Unfortunately, there are no in-depth studies that can give us exact information about what the optimum caliber for concealed carry might be. Even if there was, the constraints of each concealed carry citizen’s lifestyle would likely be more of an issue than caliber selection. The closest thing to a definitive study is entitled “An Alternate Look at Handgun Stopping Power” by Greg Ellifritz. Ellifritz compiled, over a 10-year period, statistics from 1,800 shootings with calibers beginning with .22 rimfire and .25 ACP and topping out with centerfire rifle and shotgun. The results were surprising in some ways and what you’d expect in others.

The criteria involved:
• The percentage of hits that were fatal.
• The average number of rounds before incapacitation.
• The percentage of people who weren’t incapacitated.
• The percentage of one-shot stops.
• The percentage of aggressors incapacitated by one shot.

The most surprising statistics involved the number of one-shot stops. While rifle and shotgun stops were more successful by an appreciable amount, the one-shot stop rates for handgun calibers from .25 to .44 Magnum were remarkably similar, only varying by a few percentage points. The average number of rounds required to incapacitate aggressors — two shots — was also remarkably similar. This might indicate that caliber makes little difference in the ability to stop aggressors. However, the percentage of people who weren’t incapacitated at all was much higher with the smaller calibers, but statistically almost the same for calibers from .38 Special on up to .44 Magnum.

Ellifritz concluded that, while it was true that the more powerful the round, the better the chance a determined aggressor could ultimately be stopped, the vast majority of aggressors give up when they know they’ve been shot. Click here to see the complete study.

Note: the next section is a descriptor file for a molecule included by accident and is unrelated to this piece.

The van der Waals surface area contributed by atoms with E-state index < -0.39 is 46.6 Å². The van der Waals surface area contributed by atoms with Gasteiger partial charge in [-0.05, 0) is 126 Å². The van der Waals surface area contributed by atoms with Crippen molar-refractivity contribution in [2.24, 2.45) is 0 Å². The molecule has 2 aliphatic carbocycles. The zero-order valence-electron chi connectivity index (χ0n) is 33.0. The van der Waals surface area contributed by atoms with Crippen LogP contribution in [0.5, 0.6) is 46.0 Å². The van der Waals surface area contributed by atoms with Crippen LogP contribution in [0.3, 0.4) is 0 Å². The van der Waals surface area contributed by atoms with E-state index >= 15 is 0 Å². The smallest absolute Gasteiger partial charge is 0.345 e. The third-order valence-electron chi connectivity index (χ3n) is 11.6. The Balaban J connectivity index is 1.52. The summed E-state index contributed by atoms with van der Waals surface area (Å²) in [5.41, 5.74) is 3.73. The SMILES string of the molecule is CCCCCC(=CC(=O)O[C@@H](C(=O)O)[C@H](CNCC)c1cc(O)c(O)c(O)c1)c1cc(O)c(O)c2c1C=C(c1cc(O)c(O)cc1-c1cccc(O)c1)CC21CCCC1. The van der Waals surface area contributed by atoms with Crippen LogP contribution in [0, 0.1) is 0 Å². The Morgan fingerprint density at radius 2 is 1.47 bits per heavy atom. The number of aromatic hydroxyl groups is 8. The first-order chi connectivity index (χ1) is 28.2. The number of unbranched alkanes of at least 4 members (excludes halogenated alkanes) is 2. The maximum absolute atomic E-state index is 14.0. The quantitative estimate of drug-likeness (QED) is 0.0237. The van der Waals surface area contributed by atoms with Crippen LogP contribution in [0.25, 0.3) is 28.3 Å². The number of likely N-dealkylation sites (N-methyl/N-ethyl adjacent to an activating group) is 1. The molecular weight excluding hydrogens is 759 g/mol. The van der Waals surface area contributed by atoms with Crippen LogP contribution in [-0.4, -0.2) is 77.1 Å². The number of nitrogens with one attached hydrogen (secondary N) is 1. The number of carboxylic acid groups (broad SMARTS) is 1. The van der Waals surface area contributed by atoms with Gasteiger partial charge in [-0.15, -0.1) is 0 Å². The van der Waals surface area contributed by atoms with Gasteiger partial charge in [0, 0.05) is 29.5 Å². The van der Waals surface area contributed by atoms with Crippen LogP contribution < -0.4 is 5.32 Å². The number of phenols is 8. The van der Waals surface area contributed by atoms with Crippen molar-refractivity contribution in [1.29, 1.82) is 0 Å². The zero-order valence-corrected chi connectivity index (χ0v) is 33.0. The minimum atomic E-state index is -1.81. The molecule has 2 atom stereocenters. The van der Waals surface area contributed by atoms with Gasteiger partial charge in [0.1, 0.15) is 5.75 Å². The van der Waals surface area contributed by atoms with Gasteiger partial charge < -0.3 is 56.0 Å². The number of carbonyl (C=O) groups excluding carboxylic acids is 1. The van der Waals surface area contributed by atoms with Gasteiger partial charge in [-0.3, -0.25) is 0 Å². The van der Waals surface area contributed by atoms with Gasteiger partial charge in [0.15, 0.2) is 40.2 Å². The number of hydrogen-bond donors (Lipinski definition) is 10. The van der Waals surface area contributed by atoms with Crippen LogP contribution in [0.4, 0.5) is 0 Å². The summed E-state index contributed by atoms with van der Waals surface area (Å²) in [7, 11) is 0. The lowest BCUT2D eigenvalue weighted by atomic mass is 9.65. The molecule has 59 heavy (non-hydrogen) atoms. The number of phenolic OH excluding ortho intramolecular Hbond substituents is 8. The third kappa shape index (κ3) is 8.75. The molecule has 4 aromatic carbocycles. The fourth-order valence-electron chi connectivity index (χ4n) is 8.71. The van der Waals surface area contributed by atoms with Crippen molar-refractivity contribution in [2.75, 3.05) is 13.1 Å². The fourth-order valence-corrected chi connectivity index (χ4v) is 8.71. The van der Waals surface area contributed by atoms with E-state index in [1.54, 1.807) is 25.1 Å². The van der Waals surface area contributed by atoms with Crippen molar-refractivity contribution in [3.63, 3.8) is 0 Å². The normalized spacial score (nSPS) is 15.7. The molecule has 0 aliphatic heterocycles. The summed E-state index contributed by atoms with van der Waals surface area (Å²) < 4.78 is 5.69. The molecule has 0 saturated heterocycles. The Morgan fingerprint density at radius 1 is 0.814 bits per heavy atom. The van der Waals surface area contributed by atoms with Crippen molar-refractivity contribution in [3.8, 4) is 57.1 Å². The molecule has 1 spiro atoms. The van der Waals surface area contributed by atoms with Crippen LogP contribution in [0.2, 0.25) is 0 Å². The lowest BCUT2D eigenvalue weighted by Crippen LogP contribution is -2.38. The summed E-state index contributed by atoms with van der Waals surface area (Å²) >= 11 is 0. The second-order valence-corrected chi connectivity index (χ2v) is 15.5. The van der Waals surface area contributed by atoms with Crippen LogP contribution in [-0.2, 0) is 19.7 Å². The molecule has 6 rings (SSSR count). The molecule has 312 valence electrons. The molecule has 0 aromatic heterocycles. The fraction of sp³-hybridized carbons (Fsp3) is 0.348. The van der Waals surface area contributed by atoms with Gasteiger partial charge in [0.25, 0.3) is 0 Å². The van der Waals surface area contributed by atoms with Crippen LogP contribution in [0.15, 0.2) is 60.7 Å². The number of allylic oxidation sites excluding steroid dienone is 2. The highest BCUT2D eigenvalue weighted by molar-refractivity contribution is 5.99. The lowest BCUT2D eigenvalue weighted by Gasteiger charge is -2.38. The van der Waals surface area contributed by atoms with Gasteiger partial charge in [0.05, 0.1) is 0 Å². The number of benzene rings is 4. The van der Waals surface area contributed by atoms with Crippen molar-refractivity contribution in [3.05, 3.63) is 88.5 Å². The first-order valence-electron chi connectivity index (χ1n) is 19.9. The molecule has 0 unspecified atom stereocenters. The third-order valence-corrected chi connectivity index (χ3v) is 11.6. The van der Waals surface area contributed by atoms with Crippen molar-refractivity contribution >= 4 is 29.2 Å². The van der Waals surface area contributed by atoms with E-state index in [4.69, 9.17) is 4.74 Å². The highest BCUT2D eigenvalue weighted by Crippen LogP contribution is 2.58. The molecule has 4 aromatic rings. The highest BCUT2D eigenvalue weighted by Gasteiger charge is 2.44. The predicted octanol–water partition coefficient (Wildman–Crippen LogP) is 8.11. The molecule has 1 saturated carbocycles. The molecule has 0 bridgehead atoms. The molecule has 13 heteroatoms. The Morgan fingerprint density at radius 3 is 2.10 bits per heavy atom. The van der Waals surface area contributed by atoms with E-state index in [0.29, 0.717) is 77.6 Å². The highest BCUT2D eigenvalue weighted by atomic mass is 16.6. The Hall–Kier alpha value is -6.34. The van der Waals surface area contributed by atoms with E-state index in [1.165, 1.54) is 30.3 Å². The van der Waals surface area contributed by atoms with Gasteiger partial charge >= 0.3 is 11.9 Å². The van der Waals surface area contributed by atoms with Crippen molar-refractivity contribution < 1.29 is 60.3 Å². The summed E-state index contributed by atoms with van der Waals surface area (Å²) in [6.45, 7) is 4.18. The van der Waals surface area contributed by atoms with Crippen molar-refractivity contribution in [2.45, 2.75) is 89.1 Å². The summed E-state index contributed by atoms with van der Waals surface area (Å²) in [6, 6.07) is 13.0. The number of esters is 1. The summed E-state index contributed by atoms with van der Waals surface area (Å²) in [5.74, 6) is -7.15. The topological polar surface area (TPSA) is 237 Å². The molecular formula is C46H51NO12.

The point of all this is that any reasonable caliber can stop an aggressor. At the same time, a determined aggressor can continue to fight, even if he’s mortally wounded by the largest handgun commercially produced, and even when hit in recommended target areas. It’s true that penetration is an important factor, as is the size of the wound channel, but these are issues that only count when the projectile is delivered to the right spot. The best advice is to carry the most powerful caliber and ammunition you — and the gun you commit to carry every day — can handle.


This article is an excerpt from:

Gun Digest Guide to Concealed Carry HandgunsGun Digest Guide To Concealed Carry Handguns
Are you interested in carrying a handgun for self defense, but don’t know where to start? Perhaps you’re already an armed citizen and are looking for a new carry choice? Let the Gun Digest Guide to Concealed Carry Firearms be your complete guide to the fast-growing world of concealed carry handguns. Learn more

4 thoughts on “Choosing the Best Concealed Carry Caliber

  1. Bulldog 07

    I once read that the best caliber for self defense is the one you are carrying.
    I carry a Boberg XR9s. It is only 17.4 oz empty but manages recoil very well, even shooting +P ammo. The Boberg line is now owned by Bond Arms. At 5.1″ long it still has a 3.35″ barrel. It has a major drawback for most to consider, the price tag. For me it was worth it.

  2. Mikial

    This was a very interesting article, and it was a different approach to the whole circular argument about which caliber is best. I get really tired of people citing gelatin penetration and anecdotes about people ignoring hits by caliber X. Not surprisingly, I do have a couple of thoughts on it . . . okay maybe more like a few: